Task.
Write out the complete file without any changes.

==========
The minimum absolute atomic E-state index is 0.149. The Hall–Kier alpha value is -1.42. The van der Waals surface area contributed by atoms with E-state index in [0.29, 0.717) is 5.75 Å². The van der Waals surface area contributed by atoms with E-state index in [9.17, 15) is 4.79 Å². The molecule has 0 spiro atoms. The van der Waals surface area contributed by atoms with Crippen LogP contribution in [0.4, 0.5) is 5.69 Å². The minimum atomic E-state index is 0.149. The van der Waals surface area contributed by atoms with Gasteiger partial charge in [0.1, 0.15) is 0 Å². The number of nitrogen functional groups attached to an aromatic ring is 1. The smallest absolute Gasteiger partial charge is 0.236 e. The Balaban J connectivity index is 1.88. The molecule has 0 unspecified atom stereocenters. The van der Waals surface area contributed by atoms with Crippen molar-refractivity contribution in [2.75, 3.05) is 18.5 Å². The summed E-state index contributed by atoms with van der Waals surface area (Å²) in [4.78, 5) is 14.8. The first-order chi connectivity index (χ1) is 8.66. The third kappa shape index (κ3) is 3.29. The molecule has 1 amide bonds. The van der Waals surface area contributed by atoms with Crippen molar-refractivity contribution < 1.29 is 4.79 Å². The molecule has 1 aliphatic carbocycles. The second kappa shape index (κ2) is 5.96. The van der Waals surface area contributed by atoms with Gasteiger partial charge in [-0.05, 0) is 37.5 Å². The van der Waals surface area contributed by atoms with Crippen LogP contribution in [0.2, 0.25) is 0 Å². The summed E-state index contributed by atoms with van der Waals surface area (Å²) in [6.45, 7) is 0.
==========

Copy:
The minimum absolute atomic E-state index is 0.149. The Hall–Kier alpha value is -1.42. The van der Waals surface area contributed by atoms with E-state index in [0.29, 0.717) is 5.75 Å². The van der Waals surface area contributed by atoms with E-state index in [9.17, 15) is 4.79 Å². The molecule has 0 spiro atoms. The van der Waals surface area contributed by atoms with Crippen LogP contribution in [0.4, 0.5) is 5.69 Å². The minimum atomic E-state index is 0.149. The van der Waals surface area contributed by atoms with Gasteiger partial charge in [0.1, 0.15) is 0 Å². The number of nitrogen functional groups attached to an aromatic ring is 1. The smallest absolute Gasteiger partial charge is 0.236 e. The Balaban J connectivity index is 1.88. The molecule has 0 unspecified atom stereocenters. The van der Waals surface area contributed by atoms with Crippen molar-refractivity contribution in [2.75, 3.05) is 18.5 Å². The summed E-state index contributed by atoms with van der Waals surface area (Å²) in [4.78, 5) is 14.8. The first-order chi connectivity index (χ1) is 8.66. The third kappa shape index (κ3) is 3.29. The molecule has 1 amide bonds. The van der Waals surface area contributed by atoms with Crippen molar-refractivity contribution < 1.29 is 4.79 Å². The molecule has 1 aliphatic carbocycles. The second kappa shape index (κ2) is 5.96. The van der Waals surface area contributed by atoms with Gasteiger partial charge in [-0.05, 0) is 37.5 Å². The van der Waals surface area contributed by atoms with Crippen LogP contribution in [0.2, 0.25) is 0 Å². The summed E-state index contributed by atoms with van der Waals surface area (Å²) in [6.45, 7) is 0.